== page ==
Invasive Species Compendium

Detailed coverage of invasive species threatening livelihoods and the environment worldwide

Abstract

European beech in its northeasternmost stands in Europe: varying climate-growth relationships among generations and diameter classes.

Abstract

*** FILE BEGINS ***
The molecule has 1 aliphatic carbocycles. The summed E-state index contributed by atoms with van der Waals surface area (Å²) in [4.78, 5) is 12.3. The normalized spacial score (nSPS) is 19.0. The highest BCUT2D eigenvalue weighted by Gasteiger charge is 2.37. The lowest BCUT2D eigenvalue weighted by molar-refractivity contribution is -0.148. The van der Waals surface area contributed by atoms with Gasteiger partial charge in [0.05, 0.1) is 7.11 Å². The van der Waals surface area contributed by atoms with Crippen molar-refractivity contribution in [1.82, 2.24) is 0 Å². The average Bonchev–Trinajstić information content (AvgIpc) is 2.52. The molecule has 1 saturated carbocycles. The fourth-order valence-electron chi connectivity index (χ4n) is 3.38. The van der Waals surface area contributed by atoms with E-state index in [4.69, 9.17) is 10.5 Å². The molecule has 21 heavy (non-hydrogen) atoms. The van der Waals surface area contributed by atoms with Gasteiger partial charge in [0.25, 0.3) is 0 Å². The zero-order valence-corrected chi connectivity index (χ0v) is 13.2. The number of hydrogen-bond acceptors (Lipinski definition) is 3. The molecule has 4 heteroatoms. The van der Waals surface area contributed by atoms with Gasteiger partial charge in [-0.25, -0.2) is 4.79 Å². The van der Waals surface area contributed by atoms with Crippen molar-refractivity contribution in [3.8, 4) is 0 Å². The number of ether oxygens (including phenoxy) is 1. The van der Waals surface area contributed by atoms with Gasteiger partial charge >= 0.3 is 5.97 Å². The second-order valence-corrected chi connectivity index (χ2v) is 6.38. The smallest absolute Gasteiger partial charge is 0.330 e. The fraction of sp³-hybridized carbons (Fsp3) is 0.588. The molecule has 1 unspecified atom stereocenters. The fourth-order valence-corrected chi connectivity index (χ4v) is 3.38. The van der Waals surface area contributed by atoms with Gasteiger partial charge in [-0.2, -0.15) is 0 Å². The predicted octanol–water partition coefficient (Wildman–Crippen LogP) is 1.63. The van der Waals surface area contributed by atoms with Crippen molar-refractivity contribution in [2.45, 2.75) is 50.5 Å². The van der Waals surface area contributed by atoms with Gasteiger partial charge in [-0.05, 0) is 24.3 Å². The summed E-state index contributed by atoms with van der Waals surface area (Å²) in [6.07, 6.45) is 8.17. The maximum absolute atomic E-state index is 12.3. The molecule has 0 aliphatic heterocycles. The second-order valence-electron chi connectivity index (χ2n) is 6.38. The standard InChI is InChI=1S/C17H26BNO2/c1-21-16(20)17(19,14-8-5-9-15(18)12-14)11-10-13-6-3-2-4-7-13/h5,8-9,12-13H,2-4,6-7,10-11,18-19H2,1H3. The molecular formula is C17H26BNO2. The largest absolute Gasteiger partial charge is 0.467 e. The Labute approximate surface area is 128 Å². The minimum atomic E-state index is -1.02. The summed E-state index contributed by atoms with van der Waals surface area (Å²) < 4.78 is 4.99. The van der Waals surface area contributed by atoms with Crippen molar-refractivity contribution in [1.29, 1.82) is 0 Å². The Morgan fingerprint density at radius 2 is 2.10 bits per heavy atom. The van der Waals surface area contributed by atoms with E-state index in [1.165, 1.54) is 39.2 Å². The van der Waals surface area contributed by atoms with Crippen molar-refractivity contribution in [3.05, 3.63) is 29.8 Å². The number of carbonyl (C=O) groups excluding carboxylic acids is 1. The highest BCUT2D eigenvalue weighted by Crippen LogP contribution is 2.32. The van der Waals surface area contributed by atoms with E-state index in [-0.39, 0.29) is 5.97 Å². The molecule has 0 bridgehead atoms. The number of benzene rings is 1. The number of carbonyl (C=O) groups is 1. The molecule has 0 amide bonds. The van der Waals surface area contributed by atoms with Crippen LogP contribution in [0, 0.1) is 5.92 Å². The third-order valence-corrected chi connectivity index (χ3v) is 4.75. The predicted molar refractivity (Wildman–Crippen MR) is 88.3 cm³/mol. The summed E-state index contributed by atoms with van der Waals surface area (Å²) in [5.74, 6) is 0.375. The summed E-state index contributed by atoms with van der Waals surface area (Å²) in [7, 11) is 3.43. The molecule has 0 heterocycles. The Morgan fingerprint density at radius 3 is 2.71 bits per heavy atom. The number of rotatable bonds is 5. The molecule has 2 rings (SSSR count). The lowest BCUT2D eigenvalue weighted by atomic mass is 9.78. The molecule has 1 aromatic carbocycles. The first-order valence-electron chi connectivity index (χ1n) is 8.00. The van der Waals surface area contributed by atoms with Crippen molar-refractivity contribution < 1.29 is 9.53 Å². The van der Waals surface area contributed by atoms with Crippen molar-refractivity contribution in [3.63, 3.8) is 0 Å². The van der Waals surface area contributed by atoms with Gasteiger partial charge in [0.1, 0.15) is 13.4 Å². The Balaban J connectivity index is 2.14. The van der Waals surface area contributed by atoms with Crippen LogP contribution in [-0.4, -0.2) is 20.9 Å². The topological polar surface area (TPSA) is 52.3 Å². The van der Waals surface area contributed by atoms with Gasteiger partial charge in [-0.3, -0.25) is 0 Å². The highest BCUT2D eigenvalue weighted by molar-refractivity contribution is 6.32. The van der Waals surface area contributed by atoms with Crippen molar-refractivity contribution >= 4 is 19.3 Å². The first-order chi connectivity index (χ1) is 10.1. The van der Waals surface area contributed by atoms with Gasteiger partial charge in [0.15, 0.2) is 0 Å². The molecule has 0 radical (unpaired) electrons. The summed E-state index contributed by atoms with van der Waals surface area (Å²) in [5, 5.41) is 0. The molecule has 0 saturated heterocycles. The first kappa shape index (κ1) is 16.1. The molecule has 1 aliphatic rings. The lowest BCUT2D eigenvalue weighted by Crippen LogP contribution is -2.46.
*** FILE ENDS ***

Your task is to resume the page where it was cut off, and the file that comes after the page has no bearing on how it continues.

Age, genetics and social status of trees affect their sensitivity to environmental factors, and information about such effects is needed for comprehensive assessment of growth potential. Climatic sensitivity of radial increment (i.e., tree-ring width) of introduced European beech (Fagus sylvatica L.) of different generations and social status, growing in its northeasternmost stands in Europe, was studied by dendroclimatological methods. At present, the studied stands occur outside of the natural distribution area of the species, providing opportunity to study adaptability and potential growth of beech in novel environments under changing climate. The sensitivity of radial growth to climatic factors was modulated by the generation and social status (size) of trees. The first generation trees, which were propagated from the material transferred from the northern Germany, were highly sensitive to climatic factors and showed wide spectrum of responses. The dominant trees were particularly sensitive to June precipitation, indicating sensitivity to water deficit in summer. The suppressed trees were mainly sensitive to temperature in the dormant period. Tree-ring width of the second generation trees, which were propagated from the first generation stands, was mainly affected by water deficit in summer, yet the local factors, modulated the mechanisms of response. In one stand, tree-ring width was affected by conditions during the formation of tree-ring, indicating direct influence of weather conditions on xylogenesis. In the other stand, tree-ring width was correlated to weather conditions in the preceding year, suggesting influence via carbohydrate reserves. The effect of social status on climatic sensitivity in the second generation stands was considerably weaker, likely due to the natural and anthropogenic selection of the material best adapted for local conditions. The effect of climatic factors on radial growth of beech has shifted during the 20th century. The effect of autumn temperature has weakened, likely due to warming; the effect of factors related to water deficit in summer has intensified that could be related to both, changes in climate and ageing. The observed climate-growth relationships suggested that conditions in winter have become suitable for beech, yet careful selection of sites/regions with appropriate hydrological conditions appear necessary to counteract the increasing effect of water deficit, hence to ensure productivity of future beech sites in Latvia.